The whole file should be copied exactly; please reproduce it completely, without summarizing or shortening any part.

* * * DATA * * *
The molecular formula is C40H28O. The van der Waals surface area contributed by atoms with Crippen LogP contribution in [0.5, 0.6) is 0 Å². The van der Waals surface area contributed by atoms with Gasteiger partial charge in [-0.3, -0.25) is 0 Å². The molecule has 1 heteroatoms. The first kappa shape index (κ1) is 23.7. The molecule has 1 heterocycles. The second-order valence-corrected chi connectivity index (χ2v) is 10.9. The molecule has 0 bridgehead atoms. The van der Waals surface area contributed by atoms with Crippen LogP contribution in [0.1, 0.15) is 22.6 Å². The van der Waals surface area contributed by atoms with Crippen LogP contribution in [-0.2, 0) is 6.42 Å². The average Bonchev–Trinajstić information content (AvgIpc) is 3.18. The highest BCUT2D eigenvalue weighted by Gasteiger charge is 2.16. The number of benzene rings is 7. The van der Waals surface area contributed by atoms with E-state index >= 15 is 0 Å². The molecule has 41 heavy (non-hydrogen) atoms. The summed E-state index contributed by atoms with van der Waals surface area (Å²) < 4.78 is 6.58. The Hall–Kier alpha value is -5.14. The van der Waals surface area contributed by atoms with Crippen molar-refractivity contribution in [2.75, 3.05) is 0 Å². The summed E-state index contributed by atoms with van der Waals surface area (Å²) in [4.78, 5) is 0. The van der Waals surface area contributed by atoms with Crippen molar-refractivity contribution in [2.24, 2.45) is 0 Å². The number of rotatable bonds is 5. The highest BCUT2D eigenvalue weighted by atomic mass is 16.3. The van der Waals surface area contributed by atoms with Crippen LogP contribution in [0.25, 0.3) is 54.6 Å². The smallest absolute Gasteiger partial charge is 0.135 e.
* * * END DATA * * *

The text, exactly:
The molecular formula is C40H28O. The van der Waals surface area contributed by atoms with Crippen LogP contribution in [0.5, 0.6) is 0 Å². The van der Waals surface area contributed by atoms with Gasteiger partial charge in [-0.3, -0.25) is 0 Å². The molecule has 1 heteroatoms. The first kappa shape index (κ1) is 23.7. The molecule has 1 heterocycles. The second-order valence-corrected chi connectivity index (χ2v) is 10.9. The molecule has 0 bridgehead atoms. The van der Waals surface area contributed by atoms with Crippen LogP contribution in [0.1, 0.15) is 22.6 Å². The van der Waals surface area contributed by atoms with Crippen LogP contribution in [-0.2, 0) is 6.42 Å². The average Bonchev–Trinajstić information content (AvgIpc) is 3.18. The highest BCUT2D eigenvalue weighted by Gasteiger charge is 2.16. The number of benzene rings is 7. The van der Waals surface area contributed by atoms with E-state index >= 15 is 0 Å². The molecule has 41 heavy (non-hydrogen) atoms. The summed E-state index contributed by atoms with van der Waals surface area (Å²) < 4.78 is 6.58. The Hall–Kier alpha value is -5.14. The van der Waals surface area contributed by atoms with Crippen molar-refractivity contribution in [2.75, 3.05) is 0 Å². The summed E-state index contributed by atoms with van der Waals surface area (Å²) in [4.78, 5) is 0. The van der Waals surface area contributed by atoms with Crippen molar-refractivity contribution in [2.24, 2.45) is 0 Å². The number of rotatable bonds is 5. The highest BCUT2D eigenvalue weighted by atomic mass is 16.3. The van der Waals surface area contributed by atoms with Crippen LogP contribution in [0.25, 0.3) is 54.6 Å². The smallest absolute Gasteiger partial charge is 0.135 e.